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Vegetarian diet and mental disorders (2016-01-03)

A small but increasing number of people in Western countries are choosing to restrict meat for various reasons. While in countries such as India a high proportion (35%) of the population follows a vegetarian diet due to cultural and religious traditions, rates in Western countries are much lower.

Although our knowledge about the association between vegetarian diet and physical health is based on numerous studies, relatively little data is available on the associations between vegetarian diet and mental health.
A german study investigated associations between vegetarian diet and mental disorders. Participants were drawn from the representative sample of the German Health Interview and Examination Survey and its Mental Health Supplement (GHS-MHS).

Vegetarians displayed elevated prevalence rates for depressive disorders, anxiety disorders and somatoform disorders. Due to the matching procedure, the findings cannot be explained by socio-demographic characteristics of vegetarians (e.g. higher rates of females, predominant residency in urban areas, high proportion of singles).

The analysis of the respective ages at adoption of a vegetarian diet and onset of a mental disorder showed that the adoption of the vegetarian diet tends to follow the onset of mental disorders.
Diverse processes could in principle produce differences between vegetarians and non-vegetarians in rates of mental disorders.

On a biological level, nutrition status resulting from vegetarian diet may affect neuronal function and synaptic plasticity, which in turn influences brain processes relevant for onset and maintenance of mental disorders. For example, there is strong evidence that long-chain n-3 fatty acids causally affect risk for major depressive disorders.
Moreover, although evidence is less unequivocal, vitamin B12 levels appear to be causally linked to major depressive disorders.
Studies have reported that vegetarians show lower tissue concentrations of long-chain n-3 fatty acids and vitamin B12 which may elevate risk for major depressive disorder.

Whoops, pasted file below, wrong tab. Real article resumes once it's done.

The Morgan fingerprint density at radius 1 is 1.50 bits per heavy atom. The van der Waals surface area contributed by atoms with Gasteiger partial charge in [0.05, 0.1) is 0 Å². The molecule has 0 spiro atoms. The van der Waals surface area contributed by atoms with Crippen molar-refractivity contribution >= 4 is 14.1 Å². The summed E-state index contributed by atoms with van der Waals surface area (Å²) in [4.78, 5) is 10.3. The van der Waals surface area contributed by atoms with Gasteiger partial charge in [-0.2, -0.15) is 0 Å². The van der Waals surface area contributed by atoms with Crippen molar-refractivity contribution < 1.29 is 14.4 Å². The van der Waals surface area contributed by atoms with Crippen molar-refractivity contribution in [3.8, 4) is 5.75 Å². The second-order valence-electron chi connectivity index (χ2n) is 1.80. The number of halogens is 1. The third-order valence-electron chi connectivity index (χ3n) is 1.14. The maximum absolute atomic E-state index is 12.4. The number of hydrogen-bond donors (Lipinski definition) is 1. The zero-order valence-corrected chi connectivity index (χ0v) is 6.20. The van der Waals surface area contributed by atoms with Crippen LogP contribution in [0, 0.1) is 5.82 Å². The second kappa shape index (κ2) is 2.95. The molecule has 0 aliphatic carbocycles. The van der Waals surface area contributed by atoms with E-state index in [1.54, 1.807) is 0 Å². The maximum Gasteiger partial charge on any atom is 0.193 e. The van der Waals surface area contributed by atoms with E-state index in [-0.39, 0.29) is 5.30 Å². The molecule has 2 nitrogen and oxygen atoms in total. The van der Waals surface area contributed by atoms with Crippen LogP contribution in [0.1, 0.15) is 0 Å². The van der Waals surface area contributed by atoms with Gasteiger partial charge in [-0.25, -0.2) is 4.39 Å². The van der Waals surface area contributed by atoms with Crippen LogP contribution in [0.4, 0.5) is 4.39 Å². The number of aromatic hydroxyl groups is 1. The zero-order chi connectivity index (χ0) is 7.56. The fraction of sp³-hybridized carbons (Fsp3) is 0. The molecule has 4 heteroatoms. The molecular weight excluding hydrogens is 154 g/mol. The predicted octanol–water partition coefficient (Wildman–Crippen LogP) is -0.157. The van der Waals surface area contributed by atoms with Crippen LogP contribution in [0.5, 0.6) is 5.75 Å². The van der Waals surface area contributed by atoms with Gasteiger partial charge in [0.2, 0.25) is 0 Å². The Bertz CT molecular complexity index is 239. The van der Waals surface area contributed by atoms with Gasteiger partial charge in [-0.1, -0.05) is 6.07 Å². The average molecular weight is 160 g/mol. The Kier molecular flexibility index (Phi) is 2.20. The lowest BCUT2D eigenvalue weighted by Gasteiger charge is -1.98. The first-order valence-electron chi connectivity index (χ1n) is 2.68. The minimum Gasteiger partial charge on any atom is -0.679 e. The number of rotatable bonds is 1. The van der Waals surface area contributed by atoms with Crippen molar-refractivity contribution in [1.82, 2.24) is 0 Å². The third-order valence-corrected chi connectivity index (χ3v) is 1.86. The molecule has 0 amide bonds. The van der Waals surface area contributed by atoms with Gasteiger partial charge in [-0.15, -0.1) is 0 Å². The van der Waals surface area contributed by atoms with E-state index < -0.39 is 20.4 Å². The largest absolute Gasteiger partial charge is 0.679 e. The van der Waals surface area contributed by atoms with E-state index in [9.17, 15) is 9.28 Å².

Besides differences in nutrition status, vegetarians and non-vegetarians differ in a number of psychological and socio-demographic characteristics that may influence their risk for mental disorders.
Vegetarians are predominantly female, are more likely to live in urban areas and to be single. All these socio-demographic factors are correlates of the presence of mental disorders.

A number of studies have shown that vegetarians tend to be slimmer, drink less alcohol, and exercise more than non-vegetarians; they tend to define themselves negatively by emphasizing what they do not do; they tend to stress their dissimilarity from others and thereby accentuate their differences from the general society; some vegetarians base the choice of their diet more on an ethical motivation.

On the whole, results strongly corroborate the past findings in smaller samples of adolescents and young adults, which have demonstrated that in contrast to physical health, a vegetarian diet is not associated with better mental health.
Whether compared with a control group of non-vegetarians matched for important socio-demographic characteristics, or with non-vegetarians in general, vegetarians show elevated prevalence rates of diverse mental disorders.

Importantly, researchers found no evidence for a causal role of vegetarian diet in the etiology of mental disorders.
Rather, the results are more consistent with the view that the experience of a mental disorder increases the probability of choosing a vegetarian diet, or that psychological factors influence both the probability of choosing a vegetarian diet and the probability of developing a mental disorder.

For more information
The International Journal of Behavioral Nutrition and Physical Activity
Vegetarian diet and mental disorders: results from a representative community survey
Johannes Michalak1, Xiao Chi Zhang and Frank Jacob.